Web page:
Since Congress will be unable to control the Donald, and since the constitution does not indicate that an impeachable offense must take place while a President is in office, and given the fact that Trump is facing numerous court actions in regards to his business(es) – do you think Trump will last through his first term, or will the Democrats be running against President Pence in 2020?
I’ve seen lots of posts and comments about whether or not Clinton should debate Trump. Now, the common wisdom is that if a candidate is really ahead – they should avoid / diminish the number of debates. After all, if you are going to win – there’s no upside to debating – only a downside – let’s say you curse at your opponent, or compare yourself to Kennedy, or perhaps misspeak about what territory Russia is controlling!
Fearless leader says Clinton should not debate Trump. I’m leaning in that direction. I thoroughly believe that the media (whatever that means) is not interested in a debate, a discussion of contrasting ideas on how to solve such major issues like immigration reform, crime in cities, overpopulated prisons, foreign trade agreements, etc. . . Instead, a media faced with the possibility of an electorate bored with a foregone conclusion, is focused on instigating a cage fight between two septuagenarians. We won’t see questions about how the United States should handle Syrian refugees, but rather we will see questions about who is the biggest bigot.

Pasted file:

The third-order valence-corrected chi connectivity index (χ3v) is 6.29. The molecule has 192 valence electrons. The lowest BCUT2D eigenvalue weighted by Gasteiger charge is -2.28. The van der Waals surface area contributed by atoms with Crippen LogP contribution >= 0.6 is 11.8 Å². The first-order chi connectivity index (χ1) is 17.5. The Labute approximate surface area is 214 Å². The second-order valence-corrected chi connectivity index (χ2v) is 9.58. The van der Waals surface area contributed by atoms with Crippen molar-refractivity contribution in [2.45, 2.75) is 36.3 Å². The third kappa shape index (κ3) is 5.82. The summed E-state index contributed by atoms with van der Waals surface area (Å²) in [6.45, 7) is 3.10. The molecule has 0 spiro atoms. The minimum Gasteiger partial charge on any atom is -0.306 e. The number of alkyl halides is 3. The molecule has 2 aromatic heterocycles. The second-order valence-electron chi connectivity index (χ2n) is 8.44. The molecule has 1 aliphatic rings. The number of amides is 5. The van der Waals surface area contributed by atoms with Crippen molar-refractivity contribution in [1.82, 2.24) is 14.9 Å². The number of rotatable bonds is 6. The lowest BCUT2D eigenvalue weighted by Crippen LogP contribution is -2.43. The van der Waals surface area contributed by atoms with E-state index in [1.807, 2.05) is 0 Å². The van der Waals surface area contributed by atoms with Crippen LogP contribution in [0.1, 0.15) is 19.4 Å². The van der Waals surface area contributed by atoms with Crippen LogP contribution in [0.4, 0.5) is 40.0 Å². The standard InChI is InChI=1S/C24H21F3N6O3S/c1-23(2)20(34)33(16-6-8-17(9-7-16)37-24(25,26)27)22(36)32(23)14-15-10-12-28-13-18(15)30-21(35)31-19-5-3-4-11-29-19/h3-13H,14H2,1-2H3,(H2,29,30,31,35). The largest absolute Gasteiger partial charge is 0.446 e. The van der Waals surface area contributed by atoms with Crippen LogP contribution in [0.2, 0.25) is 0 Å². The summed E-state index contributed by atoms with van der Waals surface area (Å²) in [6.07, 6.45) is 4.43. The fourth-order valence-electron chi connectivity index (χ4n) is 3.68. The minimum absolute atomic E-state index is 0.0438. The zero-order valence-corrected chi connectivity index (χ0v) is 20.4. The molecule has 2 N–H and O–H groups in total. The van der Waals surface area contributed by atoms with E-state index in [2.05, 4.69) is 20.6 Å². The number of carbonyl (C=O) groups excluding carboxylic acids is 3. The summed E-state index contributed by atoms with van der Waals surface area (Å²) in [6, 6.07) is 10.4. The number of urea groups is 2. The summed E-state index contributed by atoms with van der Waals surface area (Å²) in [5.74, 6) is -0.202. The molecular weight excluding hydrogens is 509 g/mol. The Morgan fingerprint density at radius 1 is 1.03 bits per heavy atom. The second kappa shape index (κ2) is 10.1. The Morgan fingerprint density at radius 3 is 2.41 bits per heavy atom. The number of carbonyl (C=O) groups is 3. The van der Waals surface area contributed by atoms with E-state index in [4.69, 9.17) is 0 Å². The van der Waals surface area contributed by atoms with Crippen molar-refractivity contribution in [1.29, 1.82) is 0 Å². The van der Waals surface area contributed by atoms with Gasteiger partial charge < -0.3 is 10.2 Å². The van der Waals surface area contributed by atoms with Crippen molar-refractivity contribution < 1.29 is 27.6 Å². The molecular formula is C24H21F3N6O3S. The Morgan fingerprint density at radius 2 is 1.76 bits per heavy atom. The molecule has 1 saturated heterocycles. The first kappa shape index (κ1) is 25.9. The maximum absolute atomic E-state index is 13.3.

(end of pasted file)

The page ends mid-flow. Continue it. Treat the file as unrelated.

In an interesting post, Steve McQuinn from Quora, gives his sage advice to Clinton as to how she should approach the Presidential debates:
“My advice to Hillary:
Do not ever engage Trump directly in verbal exchange, do not respond directly to his provocations. A debate is not a dialog. A shouting match of zingers and putdowns will only depress the turnout.